Below is an example of how time-varying PDFs can provide insights into system behavior using the Red River basin as an example. These plots show the probability of the water level in Hanoi (y axis in both figures) being at different levels on different days of the year (x axis in both figures), from the beginning of the monsoon in May to the end of the dry season in April. Red shades represent high probabilities and blue shades represent low probabilities. The left plot shows these dynamics for a policy minimizing the 100-yr annual maximum water level, while the right plot shows them for a policy maximizing the 100-yr average hydropower production. The flood-minimizing policy has a lower probability of overtopping the dikes and crossing a stakeholder-elicited alarm level of 11.25 m (Second Alarm) compared to the hydropower-maximizing policy. However, this reduction in the probability of high floodwaters requires a higher probability of crossing a lower stakeholder-elicited alarm level of 6 m (First Alarm), highlighting a tradeoff between reducing severe floods and nuisance floods. There are also different dynamics during the dry season, where the flood-minimizing solution releases more to both meet agricultural demand at the time of planting and lower the reservoir level in advance of the next monsoon. There is a bifurcation in the high probability density streak during this time, suggesting how much needs to be released depends on what is needed to lower the reservoir level to an acceptable pre-flood season level or meet the agricultural demand.

To create this figure, we simply need an N x 365 matrix of the water level on each day (column) of N different annual simulations (rows). Let’s call this matrix ‘data’. We then need to reformat ‘data’ into a Y x 365 matrix, where Y is the number of “bins” along the y axis (between ymin and ymax) that we are going to group our data into to make a histogram for each day. Finally, we just need to count how many data points occur in each bin, and then divide this count by the total number of simulated years, N. This is shown using the function ‘getTimeVaryingProbs.py’ below assuming we have two datasets we want to plot, ‘data1’ and ‘data2’.

import numpy as np

def getTimeVaryingProbs(data, N, Y, ymin, ymax):
    '''Finds the probability of being at a specific water level (y) on a given day.'''
    probMatrix = np.zeros([Y,365])
    step = (ymax-ymin)/Y
    for i in range(np.shape(probMatrix)[0]):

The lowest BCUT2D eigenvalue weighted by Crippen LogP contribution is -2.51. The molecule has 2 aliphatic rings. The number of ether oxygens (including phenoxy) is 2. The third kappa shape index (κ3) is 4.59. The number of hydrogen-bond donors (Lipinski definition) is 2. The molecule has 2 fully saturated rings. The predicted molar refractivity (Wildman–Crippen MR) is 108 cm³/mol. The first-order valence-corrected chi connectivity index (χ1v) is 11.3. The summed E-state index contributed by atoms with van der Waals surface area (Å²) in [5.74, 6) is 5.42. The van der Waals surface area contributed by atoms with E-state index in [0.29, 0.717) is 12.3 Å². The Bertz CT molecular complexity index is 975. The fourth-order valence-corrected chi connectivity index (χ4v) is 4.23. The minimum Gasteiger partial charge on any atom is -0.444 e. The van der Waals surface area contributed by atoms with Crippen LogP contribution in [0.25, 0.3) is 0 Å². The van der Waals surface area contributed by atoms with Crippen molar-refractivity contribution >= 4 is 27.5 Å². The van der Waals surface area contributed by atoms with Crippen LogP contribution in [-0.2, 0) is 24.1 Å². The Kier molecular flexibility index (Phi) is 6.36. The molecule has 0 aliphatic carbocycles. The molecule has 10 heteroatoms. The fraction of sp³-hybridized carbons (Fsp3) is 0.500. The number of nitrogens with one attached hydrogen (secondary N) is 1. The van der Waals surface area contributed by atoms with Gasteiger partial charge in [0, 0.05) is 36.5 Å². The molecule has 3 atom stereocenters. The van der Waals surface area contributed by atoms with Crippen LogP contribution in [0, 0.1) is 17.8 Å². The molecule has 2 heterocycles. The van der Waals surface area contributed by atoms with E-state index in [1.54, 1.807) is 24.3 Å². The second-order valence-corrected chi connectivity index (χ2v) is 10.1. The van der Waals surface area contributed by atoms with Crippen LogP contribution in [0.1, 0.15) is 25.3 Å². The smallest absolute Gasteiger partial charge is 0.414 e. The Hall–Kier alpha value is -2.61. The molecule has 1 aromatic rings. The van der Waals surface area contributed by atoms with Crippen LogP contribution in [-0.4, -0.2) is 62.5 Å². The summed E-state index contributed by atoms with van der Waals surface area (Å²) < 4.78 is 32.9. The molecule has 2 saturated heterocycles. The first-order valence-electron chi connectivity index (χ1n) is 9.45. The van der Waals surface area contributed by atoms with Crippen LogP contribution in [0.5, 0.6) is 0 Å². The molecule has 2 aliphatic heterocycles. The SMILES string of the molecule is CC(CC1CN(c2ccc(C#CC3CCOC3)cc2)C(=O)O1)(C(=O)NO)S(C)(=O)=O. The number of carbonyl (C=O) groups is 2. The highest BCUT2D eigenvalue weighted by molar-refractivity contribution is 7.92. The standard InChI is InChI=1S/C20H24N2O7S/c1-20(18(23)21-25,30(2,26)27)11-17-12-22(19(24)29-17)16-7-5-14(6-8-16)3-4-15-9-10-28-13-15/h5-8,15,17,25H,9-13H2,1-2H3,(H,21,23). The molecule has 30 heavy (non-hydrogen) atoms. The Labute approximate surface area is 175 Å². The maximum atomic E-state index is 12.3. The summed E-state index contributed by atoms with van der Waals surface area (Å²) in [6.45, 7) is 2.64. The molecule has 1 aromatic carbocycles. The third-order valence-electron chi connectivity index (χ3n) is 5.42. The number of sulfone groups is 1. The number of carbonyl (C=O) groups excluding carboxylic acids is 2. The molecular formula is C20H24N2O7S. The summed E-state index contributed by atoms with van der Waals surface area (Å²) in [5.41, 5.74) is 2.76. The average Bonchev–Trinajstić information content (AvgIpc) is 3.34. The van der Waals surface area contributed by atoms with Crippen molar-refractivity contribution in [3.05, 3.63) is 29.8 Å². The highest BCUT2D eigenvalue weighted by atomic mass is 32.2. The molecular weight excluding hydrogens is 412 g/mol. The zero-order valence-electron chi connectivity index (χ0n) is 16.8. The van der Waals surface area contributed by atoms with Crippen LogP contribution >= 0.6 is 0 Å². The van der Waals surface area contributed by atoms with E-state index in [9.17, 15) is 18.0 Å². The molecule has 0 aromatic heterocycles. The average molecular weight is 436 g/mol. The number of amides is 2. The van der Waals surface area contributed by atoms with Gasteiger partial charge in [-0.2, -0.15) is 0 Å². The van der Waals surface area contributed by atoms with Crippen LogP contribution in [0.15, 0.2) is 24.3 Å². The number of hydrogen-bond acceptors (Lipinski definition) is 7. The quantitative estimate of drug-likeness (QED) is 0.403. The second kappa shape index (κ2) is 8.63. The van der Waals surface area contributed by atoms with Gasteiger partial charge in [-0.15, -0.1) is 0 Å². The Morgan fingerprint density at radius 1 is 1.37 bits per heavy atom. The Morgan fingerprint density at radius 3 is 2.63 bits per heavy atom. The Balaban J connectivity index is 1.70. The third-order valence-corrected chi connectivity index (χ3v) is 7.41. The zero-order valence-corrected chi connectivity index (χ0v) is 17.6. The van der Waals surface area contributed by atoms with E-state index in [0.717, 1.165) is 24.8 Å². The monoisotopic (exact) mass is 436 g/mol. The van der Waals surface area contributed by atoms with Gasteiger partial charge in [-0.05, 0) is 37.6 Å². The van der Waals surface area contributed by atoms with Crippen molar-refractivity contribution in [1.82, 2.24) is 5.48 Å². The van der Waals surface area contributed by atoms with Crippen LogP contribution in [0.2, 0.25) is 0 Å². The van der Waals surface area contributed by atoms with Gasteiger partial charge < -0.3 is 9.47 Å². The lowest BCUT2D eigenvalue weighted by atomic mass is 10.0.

for j in range(np.shape(probMatrix)[1]):
            count = ((data[:,j] < ymax-step*i) & (data[:,j] >= ymax-step*(i+1))).sum()
            probMatrix[i,j] = count/N

    return probMatrix

probMatrix1 = getTimeVaryingProbs(data1, 100000, 366, 0, 15)
probMatrix2 = getTimeVaryingProbs(data2, 100000, 366, 0, 15)

After calling ‘getTimeVaryingProbs.py’ to generate ‘probMatrix1’ and ‘probMatrix2’, we can plot the time-varying PDF of each of these using ‘imshow’. Since we want to compare the two side-by-side, we need to make sure they’re normalized over the same range. We do this by finding the lowest and highest probabilities over the two matrices and normalizing our color map over that range:

import numpy as np
from matplotlib import pyplot as plt
import matplotlib as mpl

# find the lowest and highest probability between two probability matrices
probMin = min(np.min(probMatrix1), np.min(probMatrix2))
probMax = max(np.max(probMatrix1), np.max(probMatrix2))

fig = plt.figure()
ax1 = fig.add_subplot(121)
sm = ax1.imshow(probMatrix1, cmap='RdYlBu', origin='upper', norm=mpl.colors.Normalize(vmin=probMin, vmax=ProbMax))
ax2 = fig.add_subplot(122)
sm = ax2.imshow(probMatrix2, cmap='RdYlBu', origin='upper', norm=mpl.colors.Normalize(vmin=probMin, vmax=ProbMax))
fig.subplots_adjust(right=0.8)
cbar_ax = fig.add_axes([0.85, 0.15, 0.05, 0.7])
cbar = fig.colorbar(sm, cax=cbar_ax)
cbar.ax.set_ylabel('Probability Density',fontsize=16)
fig.show()

In some cases, it may be helpful to plot a log transformation of the probability matrices, as was done in the above paper since streamflows are highly skewed.